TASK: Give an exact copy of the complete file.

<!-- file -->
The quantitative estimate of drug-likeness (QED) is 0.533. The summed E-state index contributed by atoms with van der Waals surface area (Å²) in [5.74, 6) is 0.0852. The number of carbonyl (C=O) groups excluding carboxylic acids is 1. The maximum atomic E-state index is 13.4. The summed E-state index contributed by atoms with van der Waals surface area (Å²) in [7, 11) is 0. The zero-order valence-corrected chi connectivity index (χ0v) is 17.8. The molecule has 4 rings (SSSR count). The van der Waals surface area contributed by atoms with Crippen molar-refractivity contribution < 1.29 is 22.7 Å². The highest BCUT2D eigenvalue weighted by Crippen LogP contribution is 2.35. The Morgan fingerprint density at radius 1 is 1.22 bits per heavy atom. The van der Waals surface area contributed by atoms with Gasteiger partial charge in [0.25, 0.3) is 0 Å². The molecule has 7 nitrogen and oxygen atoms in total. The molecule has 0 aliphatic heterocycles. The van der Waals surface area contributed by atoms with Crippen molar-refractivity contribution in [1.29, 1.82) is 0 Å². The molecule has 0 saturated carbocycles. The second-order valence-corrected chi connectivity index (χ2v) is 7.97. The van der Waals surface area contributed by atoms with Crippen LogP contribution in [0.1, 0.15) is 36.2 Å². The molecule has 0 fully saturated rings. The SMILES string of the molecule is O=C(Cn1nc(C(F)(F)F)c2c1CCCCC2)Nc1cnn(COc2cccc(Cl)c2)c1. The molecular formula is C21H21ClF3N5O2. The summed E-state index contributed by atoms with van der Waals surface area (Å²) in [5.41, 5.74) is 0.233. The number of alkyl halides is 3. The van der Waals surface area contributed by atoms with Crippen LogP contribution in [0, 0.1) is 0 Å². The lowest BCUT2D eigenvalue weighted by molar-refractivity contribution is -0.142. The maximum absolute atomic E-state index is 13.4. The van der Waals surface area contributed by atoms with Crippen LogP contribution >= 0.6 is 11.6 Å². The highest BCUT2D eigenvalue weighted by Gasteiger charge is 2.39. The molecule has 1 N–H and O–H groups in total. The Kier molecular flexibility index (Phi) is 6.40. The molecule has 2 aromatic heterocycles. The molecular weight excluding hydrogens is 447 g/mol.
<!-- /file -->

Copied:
The quantitative estimate of drug-likeness (QED) is 0.533. The summed E-state index contributed by atoms with van der Waals surface area (Å²) in [5.74, 6) is 0.0852. The number of carbonyl (C=O) groups excluding carboxylic acids is 1. The maximum atomic E-state index is 13.4. The summed E-state index contributed by atoms with van der Waals surface area (Å²) in [7, 11) is 0. The zero-order valence-corrected chi connectivity index (χ0v) is 17.8. The molecule has 4 rings (SSSR count). The van der Waals surface area contributed by atoms with Crippen molar-refractivity contribution < 1.29 is 22.7 Å². The highest BCUT2D eigenvalue weighted by Crippen LogP contribution is 2.35. The Morgan fingerprint density at radius 1 is 1.22 bits per heavy atom. The van der Waals surface area contributed by atoms with Gasteiger partial charge in [0.25, 0.3) is 0 Å². The molecule has 7 nitrogen and oxygen atoms in total. The molecule has 0 aliphatic heterocycles. The van der Waals surface area contributed by atoms with Crippen molar-refractivity contribution in [1.29, 1.82) is 0 Å². The molecule has 0 saturated carbocycles. The second-order valence-corrected chi connectivity index (χ2v) is 7.97. The van der Waals surface area contributed by atoms with Crippen LogP contribution in [0.1, 0.15) is 36.2 Å². The molecule has 0 fully saturated rings. The SMILES string of the molecule is O=C(Cn1nc(C(F)(F)F)c2c1CCCCC2)Nc1cnn(COc2cccc(Cl)c2)c1. The molecular formula is C21H21ClF3N5O2. The summed E-state index contributed by atoms with van der Waals surface area (Å²) in [5.41, 5.74) is 0.233. The number of alkyl halides is 3. The van der Waals surface area contributed by atoms with Crippen LogP contribution in [0, 0.1) is 0 Å². The lowest BCUT2D eigenvalue weighted by molar-refractivity contribution is -0.142. The maximum absolute atomic E-state index is 13.4. The van der Waals surface area contributed by atoms with Crippen LogP contribution >= 0.6 is 11.6 Å². The highest BCUT2D eigenvalue weighted by Gasteiger charge is 2.39. The molecule has 1 N–H and O–H groups in total. The Kier molecular flexibility index (Phi) is 6.40. The molecule has 2 aromatic heterocycles. The molecular weight excluding hydrogens is 447 g/mol.